Published: April 4, 2014 (Issue # 1804)
Just as the management of Russia’s biggest social networking site VK was preparing to elect a new chief executive on Thursday, the website’s founder Pavel Durov withdrew his resignation from the position, saying the joke was on those who had believed him.
The board of directors of VK, formerly known as VKontakte, had been scheduled to convene on Thursday to elect a new CEO. But Durov, who announced his resignation on Apr.1 in a farewell letter published on his personal VK page, said Thursday the move had been a prank.
“To those who thought I was actually resigning, happy April Fool’s,” Durov said in a new post on his VK page on Thursday, alongside a picture of a smiling dog.
Two sources close to the company said Durov also sent the board of directors a letter retracting his resignation on Wednesday night, Forbes.ru reported Thursday.
“Since it came to my knowledge that my resignation at this moment can create unnecessary risks for our company, I intend to remain and serve as the CEO,” said the letter, written in English.
United Capital Partners, which owns a 48 percent stake in VK, confirmed having received the letter but declined to comment further, Forbes reported.
In the initial farewell letter, Durov said he was quitting the post because he found it “increasingly complicated to stick to the principles we once founded our social site upon.”
“The CEO has significantly less freedom in managing the company after the changes occurred in the VKontakte shareholders’ structure in April 2013,” Durov said.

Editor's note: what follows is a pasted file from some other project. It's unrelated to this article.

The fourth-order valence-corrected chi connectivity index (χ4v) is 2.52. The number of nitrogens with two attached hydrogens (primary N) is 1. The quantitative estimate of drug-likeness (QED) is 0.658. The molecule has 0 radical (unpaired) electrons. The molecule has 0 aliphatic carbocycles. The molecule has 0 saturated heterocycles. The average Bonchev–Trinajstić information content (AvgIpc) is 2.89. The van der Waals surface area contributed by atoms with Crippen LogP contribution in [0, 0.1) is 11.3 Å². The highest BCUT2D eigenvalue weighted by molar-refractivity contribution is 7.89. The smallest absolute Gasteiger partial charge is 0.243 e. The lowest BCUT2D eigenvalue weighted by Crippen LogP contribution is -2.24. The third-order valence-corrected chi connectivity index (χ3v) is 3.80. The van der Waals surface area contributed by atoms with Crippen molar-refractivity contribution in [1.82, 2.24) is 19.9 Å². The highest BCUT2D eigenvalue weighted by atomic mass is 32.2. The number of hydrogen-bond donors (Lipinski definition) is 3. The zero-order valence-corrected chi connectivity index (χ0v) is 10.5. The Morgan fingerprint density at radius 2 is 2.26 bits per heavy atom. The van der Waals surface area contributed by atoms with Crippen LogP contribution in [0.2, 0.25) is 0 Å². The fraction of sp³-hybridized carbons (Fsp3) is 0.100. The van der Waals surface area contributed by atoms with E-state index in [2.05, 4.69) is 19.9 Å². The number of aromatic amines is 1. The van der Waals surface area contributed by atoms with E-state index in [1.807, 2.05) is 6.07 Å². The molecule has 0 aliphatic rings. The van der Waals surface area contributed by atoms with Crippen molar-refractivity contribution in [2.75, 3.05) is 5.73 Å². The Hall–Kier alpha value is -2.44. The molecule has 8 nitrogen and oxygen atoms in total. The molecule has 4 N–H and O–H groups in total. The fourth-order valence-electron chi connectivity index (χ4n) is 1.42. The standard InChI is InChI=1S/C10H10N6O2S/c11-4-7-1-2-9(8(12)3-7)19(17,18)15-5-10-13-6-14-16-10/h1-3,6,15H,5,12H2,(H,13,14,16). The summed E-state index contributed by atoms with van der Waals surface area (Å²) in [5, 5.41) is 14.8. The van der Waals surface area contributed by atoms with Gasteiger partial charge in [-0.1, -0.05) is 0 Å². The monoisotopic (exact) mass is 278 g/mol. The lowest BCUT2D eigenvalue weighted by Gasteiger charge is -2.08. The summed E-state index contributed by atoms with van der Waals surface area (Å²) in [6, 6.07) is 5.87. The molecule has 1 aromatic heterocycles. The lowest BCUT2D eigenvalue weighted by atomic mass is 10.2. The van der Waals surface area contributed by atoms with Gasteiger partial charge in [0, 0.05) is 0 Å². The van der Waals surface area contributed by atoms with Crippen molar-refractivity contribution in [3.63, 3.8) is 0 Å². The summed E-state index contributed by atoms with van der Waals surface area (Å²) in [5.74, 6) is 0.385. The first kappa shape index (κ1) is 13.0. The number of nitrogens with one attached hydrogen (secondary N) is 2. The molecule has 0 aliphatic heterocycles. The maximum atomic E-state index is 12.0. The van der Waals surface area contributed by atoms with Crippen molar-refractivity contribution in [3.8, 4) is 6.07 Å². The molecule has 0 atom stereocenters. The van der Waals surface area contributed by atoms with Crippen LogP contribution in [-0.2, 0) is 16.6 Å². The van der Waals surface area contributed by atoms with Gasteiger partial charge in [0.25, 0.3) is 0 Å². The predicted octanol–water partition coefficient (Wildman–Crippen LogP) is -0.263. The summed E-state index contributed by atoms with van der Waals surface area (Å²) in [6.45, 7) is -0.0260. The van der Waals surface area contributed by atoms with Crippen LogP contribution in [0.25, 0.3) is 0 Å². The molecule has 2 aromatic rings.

Durov’s farewell letter had seemed to confirm reports of an ongoing Cold War between Durov and the company’s management after United Capital Partners, owned by businessman Ilya Sherbovich, became the site’s biggest shareholder in April 2013.
Critics have accused UCP of being a Kremlin-linked company and of taking over VK to oust Durov and make it yield to the authorities’ demands. In December 2011, Durov refused to comply with the Federal Security Service’s request to block the VK pages of several opposition-linked groups amid large-scale street protests against voting fraud in that year’s parliamentary elections.
VK boasts 88 million registered users in Russia, far outstripping its U.S. rival Facebook, and 143 million users worldwide.
Billionaire Alisher Usmanov’s USM Holdings, VK’s second largest shareholder with a 40 percent stake, published a statement on Tuesday saying Durov had been forced to leave the company due to “enormous pressure exerted by one of the shareholders.”
“We are sure that Pavel [Durov] is not indifferent to the fate of VKontakte and will continue to help. We wish him success,” the statement said, RBK reported.
Usmanov also bid Durov a personal farewell before Durov renounced his resignation. “ I have supported and will continue to support Pavel Durov. I consider him to be a talented person and will do everything I can to ensure his relationship with Vkontakte continues,” Usmanov said.